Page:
Yesterday, I wrote about the reality of needing help when it comes to planning and executing your wedding. When it comes down to it, you cannot be two people, and as much of your wedding (pre-planning and day-of) should be focused on the major life event that is about to happen. It should be less about the "behind the scenes" prep work.
It is my hope that every engaged couple has enough time and resources to allocated some of their budget to a wedding planner or coordinator. As much as you love your second cousin, or aunt, your best friend or almost sister in law, it can be a bit dangerous trusting your wedding in their hands. The art of producing and executing an event may sound like an intuitive skill, that anyone can pull off, but it truly does take practice, expertise, and the development of organized minded, cool, calm and collected professionals. These professionals that you hire, you will not have to see at family gatherings, weddings and parties for years to come, and will not have to harbor the bitterness that they forgot to pick up your cake.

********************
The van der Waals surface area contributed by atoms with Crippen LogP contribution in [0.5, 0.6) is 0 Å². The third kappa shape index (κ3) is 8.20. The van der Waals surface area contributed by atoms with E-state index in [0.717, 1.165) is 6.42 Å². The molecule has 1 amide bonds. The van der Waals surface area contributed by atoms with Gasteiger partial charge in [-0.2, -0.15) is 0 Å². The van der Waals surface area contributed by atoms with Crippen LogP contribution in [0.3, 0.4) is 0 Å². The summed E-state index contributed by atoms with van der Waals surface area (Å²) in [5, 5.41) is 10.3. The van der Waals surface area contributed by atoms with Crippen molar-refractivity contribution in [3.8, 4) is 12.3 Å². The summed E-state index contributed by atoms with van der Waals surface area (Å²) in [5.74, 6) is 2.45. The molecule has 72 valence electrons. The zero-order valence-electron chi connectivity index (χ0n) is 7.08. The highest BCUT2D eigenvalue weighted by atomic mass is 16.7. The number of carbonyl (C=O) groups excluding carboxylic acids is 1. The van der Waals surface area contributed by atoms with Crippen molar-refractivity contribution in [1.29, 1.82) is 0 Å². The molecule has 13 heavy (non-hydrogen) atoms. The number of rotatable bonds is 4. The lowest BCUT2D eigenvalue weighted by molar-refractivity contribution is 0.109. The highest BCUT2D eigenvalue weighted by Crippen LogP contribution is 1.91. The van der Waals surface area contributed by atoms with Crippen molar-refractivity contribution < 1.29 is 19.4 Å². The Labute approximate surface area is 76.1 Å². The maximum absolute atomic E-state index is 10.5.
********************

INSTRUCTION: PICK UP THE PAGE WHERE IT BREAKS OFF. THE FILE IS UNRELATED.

And your mother, as sweet and wonderful and creative as she is, should not have to worry about your wedding. She raised you, fed you, listened to your teenage angst, and has had PLENTY of years of birthday parties, holiday celebrations, graduations and family dinners under her belt. Give her this one day off. She deserves it.
With family and friends out of the picture, there are four basic types of professionals you can hire, which all come with different levels of benefit.